Lausanne: Les Editions Noirs sur Blanc, 2016.
Photographs by Niels Ackermann; Foreword by Andrey Kurkov; Text by Gaetan Vannay.
Slavutych is the youngest town in Ukraine. Located fifty kilometers from Chernobyl, it was built immediately after the nuclear disaster of 1986 in order to house workers sent in to clean up the site. Photographer Niels Ackermann made numerous trips to the town between 2012 and 2015 to capture the life of their children, young people full of hopes and dreams. Remarkable in its closeness to its subject, his chronicle shows the lives of the young Yulia and her friends, from their drunken nights to their journeys to the reactor checkpoint, their flings, flirts, and divorces, and the dreams despoiled by adult life. All beneath the gaze of the White Angel, the town’s symbol.
On the White Angel, from a poem and now a statue that rests in the town square, Vannay writes: “The political and religious authorities of Slavutych may have hoped that this protective figure rising over the square would help the town move on to the post-Chernobyl era, to envisage a future of prodigious and ambitious projects, to glimpse a renaissance of Slavutych before its death, to hope for a miracle for the children of the children of Slavutych. And find what Slavutych needs, something more than these young women who trudge vacantly across the square, trundling their stoller."Item #900951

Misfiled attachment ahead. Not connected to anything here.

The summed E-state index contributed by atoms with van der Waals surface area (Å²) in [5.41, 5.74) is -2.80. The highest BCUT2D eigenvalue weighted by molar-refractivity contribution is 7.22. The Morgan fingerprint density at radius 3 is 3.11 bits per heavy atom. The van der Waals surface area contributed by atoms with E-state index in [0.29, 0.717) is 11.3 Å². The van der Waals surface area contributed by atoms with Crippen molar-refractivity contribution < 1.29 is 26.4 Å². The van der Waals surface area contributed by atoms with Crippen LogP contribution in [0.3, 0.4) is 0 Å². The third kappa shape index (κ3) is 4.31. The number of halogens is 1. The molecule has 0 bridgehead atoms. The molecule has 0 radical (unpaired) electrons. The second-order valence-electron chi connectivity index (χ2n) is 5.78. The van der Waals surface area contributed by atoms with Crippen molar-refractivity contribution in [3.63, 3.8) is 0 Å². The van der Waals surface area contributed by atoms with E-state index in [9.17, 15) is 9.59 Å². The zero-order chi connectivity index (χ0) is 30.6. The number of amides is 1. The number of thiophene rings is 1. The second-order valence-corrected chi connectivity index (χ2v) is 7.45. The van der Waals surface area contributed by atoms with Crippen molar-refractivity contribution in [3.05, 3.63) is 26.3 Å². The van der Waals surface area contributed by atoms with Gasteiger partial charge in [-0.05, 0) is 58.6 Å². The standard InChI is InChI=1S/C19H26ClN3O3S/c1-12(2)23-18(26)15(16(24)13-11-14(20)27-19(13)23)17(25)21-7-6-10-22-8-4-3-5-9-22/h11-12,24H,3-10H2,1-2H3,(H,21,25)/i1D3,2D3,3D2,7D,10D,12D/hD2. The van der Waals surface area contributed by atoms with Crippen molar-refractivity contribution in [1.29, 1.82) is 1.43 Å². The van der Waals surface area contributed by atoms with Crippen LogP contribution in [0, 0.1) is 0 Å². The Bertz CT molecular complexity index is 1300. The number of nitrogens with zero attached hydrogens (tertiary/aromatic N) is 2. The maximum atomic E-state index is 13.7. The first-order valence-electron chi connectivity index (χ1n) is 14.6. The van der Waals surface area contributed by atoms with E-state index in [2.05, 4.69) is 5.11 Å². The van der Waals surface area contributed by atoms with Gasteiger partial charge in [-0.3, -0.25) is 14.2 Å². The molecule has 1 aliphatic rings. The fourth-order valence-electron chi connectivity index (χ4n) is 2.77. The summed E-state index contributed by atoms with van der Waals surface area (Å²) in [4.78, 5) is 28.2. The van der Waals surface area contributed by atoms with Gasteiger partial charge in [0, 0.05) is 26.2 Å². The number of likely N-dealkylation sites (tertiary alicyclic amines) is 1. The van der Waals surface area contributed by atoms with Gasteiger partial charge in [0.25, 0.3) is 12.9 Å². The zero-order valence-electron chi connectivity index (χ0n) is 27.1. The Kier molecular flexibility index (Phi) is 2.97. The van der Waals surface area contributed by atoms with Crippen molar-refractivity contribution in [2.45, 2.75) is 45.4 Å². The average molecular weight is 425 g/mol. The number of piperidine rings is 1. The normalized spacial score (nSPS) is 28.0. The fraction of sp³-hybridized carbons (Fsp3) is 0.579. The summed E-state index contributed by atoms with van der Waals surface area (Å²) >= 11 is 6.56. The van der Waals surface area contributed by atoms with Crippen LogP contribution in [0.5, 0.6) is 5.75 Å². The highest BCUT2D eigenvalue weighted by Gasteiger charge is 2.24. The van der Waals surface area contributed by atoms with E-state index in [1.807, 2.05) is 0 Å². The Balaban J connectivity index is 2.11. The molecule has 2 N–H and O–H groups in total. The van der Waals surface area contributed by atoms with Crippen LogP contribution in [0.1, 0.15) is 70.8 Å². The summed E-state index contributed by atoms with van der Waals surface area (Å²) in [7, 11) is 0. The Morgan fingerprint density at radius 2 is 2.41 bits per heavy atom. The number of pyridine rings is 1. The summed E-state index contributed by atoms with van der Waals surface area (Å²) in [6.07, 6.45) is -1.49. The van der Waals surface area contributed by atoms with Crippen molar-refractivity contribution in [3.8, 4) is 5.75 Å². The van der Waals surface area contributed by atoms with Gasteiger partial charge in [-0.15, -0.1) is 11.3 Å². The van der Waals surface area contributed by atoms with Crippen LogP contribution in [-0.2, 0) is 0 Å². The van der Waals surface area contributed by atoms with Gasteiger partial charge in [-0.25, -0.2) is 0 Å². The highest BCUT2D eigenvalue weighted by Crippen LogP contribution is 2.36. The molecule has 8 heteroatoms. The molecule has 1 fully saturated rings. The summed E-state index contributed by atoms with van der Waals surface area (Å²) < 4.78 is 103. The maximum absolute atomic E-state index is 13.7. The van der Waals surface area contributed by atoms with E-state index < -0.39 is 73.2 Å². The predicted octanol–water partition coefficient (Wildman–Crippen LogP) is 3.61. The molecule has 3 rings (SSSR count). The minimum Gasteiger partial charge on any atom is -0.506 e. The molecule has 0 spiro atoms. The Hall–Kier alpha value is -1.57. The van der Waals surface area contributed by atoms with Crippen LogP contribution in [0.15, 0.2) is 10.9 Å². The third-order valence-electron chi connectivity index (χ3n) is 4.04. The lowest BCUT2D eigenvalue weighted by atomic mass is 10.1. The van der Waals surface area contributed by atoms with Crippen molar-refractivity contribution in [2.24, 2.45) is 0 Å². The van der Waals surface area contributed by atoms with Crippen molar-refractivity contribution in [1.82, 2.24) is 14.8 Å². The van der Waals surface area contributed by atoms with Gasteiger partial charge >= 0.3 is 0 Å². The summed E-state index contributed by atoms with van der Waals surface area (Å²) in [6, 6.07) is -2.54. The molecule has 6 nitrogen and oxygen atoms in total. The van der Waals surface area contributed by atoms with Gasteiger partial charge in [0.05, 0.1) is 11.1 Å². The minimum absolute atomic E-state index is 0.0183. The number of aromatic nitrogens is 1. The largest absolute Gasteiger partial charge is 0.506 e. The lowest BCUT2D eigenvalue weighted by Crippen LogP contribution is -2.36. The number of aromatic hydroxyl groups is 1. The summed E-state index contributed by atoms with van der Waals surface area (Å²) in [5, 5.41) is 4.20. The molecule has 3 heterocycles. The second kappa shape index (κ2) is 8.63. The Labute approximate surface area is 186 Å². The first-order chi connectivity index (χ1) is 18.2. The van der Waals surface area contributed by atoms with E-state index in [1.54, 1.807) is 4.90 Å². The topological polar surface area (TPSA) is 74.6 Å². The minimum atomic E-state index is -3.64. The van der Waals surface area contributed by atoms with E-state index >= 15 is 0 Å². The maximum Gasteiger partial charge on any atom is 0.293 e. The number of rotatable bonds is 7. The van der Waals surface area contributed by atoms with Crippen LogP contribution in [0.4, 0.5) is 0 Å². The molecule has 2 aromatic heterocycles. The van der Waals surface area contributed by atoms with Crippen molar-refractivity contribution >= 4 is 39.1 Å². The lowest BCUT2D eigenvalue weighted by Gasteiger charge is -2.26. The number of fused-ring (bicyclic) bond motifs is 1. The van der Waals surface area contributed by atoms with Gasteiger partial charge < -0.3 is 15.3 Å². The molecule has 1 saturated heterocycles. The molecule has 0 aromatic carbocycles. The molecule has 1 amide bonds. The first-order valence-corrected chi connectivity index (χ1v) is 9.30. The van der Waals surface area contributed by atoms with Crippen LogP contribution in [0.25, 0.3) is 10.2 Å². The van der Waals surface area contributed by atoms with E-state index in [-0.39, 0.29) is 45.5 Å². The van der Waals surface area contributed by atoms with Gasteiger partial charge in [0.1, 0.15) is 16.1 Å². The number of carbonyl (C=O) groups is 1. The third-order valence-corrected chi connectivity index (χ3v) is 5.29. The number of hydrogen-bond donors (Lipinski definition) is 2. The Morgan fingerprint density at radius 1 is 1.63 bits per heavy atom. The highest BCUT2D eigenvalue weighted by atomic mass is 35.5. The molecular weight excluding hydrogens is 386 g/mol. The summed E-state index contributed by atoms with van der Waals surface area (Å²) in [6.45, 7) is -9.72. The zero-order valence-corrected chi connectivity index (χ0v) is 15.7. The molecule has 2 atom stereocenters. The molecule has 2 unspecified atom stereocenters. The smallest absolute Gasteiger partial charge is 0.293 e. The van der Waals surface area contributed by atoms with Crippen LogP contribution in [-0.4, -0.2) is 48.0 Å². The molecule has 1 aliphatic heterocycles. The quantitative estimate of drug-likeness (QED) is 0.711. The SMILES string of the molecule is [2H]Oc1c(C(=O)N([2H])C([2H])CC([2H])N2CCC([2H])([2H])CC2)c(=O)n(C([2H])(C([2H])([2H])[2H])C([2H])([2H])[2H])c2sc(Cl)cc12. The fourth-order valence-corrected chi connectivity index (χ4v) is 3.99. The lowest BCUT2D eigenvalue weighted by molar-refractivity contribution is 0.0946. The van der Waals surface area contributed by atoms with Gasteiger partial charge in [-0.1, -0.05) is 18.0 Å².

6-1/2 x 9”, stiff pictorial wrappers, unpaginated, fully illustrated with full-page color photographs by Niels Ackermann, peppered with quotes from Yulia, and followed by a 22pp text by Kirkov and Vannay.